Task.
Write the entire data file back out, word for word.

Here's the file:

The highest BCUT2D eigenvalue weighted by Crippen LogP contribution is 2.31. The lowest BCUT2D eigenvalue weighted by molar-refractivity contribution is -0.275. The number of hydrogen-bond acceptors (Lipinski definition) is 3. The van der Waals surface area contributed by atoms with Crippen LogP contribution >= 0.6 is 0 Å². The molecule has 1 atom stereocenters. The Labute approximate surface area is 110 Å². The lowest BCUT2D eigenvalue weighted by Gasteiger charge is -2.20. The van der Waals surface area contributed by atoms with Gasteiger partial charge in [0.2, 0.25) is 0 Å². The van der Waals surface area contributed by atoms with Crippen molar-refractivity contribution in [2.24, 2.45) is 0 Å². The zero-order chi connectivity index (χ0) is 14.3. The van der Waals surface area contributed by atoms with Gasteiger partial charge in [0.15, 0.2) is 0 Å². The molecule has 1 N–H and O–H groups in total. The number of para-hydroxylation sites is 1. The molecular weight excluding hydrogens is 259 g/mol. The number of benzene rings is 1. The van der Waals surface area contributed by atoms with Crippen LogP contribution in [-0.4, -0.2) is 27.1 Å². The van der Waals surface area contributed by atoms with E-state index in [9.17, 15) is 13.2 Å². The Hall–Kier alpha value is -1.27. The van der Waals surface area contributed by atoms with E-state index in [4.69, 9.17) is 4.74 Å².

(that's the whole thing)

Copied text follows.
The highest BCUT2D eigenvalue weighted by Crippen LogP contribution is 2.31. The lowest BCUT2D eigenvalue weighted by molar-refractivity contribution is -0.275. The number of hydrogen-bond acceptors (Lipinski definition) is 3. The van der Waals surface area contributed by atoms with Crippen LogP contribution >= 0.6 is 0 Å². The molecule has 1 atom stereocenters. The Labute approximate surface area is 110 Å². The lowest BCUT2D eigenvalue weighted by Gasteiger charge is -2.20. The van der Waals surface area contributed by atoms with Gasteiger partial charge in [0.2, 0.25) is 0 Å². The van der Waals surface area contributed by atoms with Crippen molar-refractivity contribution in [2.24, 2.45) is 0 Å². The zero-order chi connectivity index (χ0) is 14.3. The van der Waals surface area contributed by atoms with Gasteiger partial charge in [0.15, 0.2) is 0 Å². The molecule has 1 N–H and O–H groups in total. The number of para-hydroxylation sites is 1. The molecular weight excluding hydrogens is 259 g/mol. The number of benzene rings is 1. The van der Waals surface area contributed by atoms with Crippen LogP contribution in [-0.4, -0.2) is 27.1 Å². The van der Waals surface area contributed by atoms with E-state index in [9.17, 15) is 13.2 Å². The Hall–Kier alpha value is -1.27. The van der Waals surface area contributed by atoms with E-state index in [4.69, 9.17) is 4.74 Å².